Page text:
Abstract

Low-porosity, low-permeability zones are being successfully stimulated in the Appalachian Area by a technique termed Mini-Massive Frac. This technique combines several techniques commonly used to increase fracturing efficiency and improve results. These include methods to:

  1. Control fluid loss into hairline fractures.

  2. Control fluid loss into matrixpermeability.

  3. Control fracture height.

  4. Achieve a deeply penetrating, packed fracture.

Use of the technique has provided productivity increases many times greater than conventional treatments, and these are proving to be sustained increases. This paper describes the mini-massive frac and its application to low-porosity, low permeability zones in other areas.

Introduction

In the 1960's, a team of researchers working under the direction of MIT geologist William Brace discovered that as rock approaches its breaking point, a myriad of tiny cracks form in certain point, a myriad of tiny cracks form in certain direction. This phenomenon is called "dilatancy" and it has been theorized that when dilatancy occurs the rock strength paradoxically increases and the rock resists fracturing temporarily. In crustal rocks, ground water seeping into the tiny cracks, however, will eventually weaken the rock and cause it to rupture.

It is believed that dilatancy also occurs during hydraulic fracturing of underground formations. (We have known for years that all subsurface rocks are triaxially loaded; that is, they have a force exerted upon them by the overlaying formations. This vertical force or stress imposed on the rock causes a horizontal stress to exist within the rock system. If the rock were not confined within the earth, this vertical force would express itself by causing the rock to deform or expand its lateral dimensions. When pressure is applied from within such a system, the rock ruptures or fractures in a plane perpendicular to the least amount of stress on the system. These stresses will control the direction of the fracture and determine whether the fracture plane will be horizontal, vertical or inclined.) During a fracturing treatment pressure is applied to a rock formation. As the rock approaches its breaking point due to the applied pressure, a myriad of tiny cracks form. Dilatancy pressure, a myriad of tiny cracks form. Dilatancy then continues to occur along the leading edge of the fracture as it progresses outward into the formation. This theory of dilatancy during hydraulic fracturing can be used to explain several phenomena observed from past fracturing treatments. phenomena observed from past fracturing treatments. Some of these are:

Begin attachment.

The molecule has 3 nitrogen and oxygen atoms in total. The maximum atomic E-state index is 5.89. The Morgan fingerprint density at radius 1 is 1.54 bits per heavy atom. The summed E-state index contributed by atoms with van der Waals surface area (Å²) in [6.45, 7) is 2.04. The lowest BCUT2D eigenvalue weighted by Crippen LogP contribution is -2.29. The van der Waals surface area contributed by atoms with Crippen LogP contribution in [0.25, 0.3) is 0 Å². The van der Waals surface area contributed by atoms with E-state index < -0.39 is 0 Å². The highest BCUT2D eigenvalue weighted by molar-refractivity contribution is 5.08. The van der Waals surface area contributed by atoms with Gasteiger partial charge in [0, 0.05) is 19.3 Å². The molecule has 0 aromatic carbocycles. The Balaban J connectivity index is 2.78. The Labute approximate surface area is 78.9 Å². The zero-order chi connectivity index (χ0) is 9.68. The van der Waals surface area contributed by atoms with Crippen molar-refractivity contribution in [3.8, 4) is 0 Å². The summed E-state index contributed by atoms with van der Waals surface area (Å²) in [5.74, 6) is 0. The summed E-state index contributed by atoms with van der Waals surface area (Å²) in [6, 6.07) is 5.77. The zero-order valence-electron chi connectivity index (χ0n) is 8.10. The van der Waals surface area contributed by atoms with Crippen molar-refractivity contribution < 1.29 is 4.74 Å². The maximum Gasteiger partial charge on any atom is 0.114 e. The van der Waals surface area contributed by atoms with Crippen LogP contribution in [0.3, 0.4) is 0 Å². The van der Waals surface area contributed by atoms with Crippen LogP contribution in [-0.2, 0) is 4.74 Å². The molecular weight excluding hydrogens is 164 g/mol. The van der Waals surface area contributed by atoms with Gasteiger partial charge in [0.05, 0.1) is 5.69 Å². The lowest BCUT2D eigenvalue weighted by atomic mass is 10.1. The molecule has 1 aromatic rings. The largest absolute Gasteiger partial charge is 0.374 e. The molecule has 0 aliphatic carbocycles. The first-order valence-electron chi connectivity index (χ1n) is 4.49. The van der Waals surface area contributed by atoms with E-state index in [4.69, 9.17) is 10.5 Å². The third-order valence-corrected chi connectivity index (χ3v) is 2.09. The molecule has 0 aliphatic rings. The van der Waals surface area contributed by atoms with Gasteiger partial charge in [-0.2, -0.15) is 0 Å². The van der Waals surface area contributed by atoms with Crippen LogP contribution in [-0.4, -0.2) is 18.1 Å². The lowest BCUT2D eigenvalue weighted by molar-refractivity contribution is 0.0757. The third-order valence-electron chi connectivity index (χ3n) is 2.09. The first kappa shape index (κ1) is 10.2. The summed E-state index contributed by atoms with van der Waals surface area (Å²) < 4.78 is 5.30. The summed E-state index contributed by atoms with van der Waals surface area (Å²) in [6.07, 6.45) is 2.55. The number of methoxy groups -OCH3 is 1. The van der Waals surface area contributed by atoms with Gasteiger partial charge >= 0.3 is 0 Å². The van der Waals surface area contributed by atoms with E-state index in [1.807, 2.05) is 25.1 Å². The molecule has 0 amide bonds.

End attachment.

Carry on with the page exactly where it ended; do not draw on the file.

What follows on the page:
1. Premature screenout in very low permeability formations.

  2. Failure of the fracture to penetrate as far as calculated.

  3. Failure of the well productivity to achieve predicted folds of increase.

The explanation simply is that a portion of the frac fluid leaks off into the myriad of tiny cracks and the natural fractures encountered. The fluid that leaks off is not available for fracture extension.

This leak off of fluids can be controlled with high viscosity fluids, temporary fluid-loss additives, etc. But when the frac job is complete, the cracks and natural fractures close. Another way to control this leak off is with the use of 100 mesh sand as a spearhead. The diameter of a grain of 100 mesh is .0059 inch while a grain of 20–40 frac sand has a diameter of 0.033 inch.

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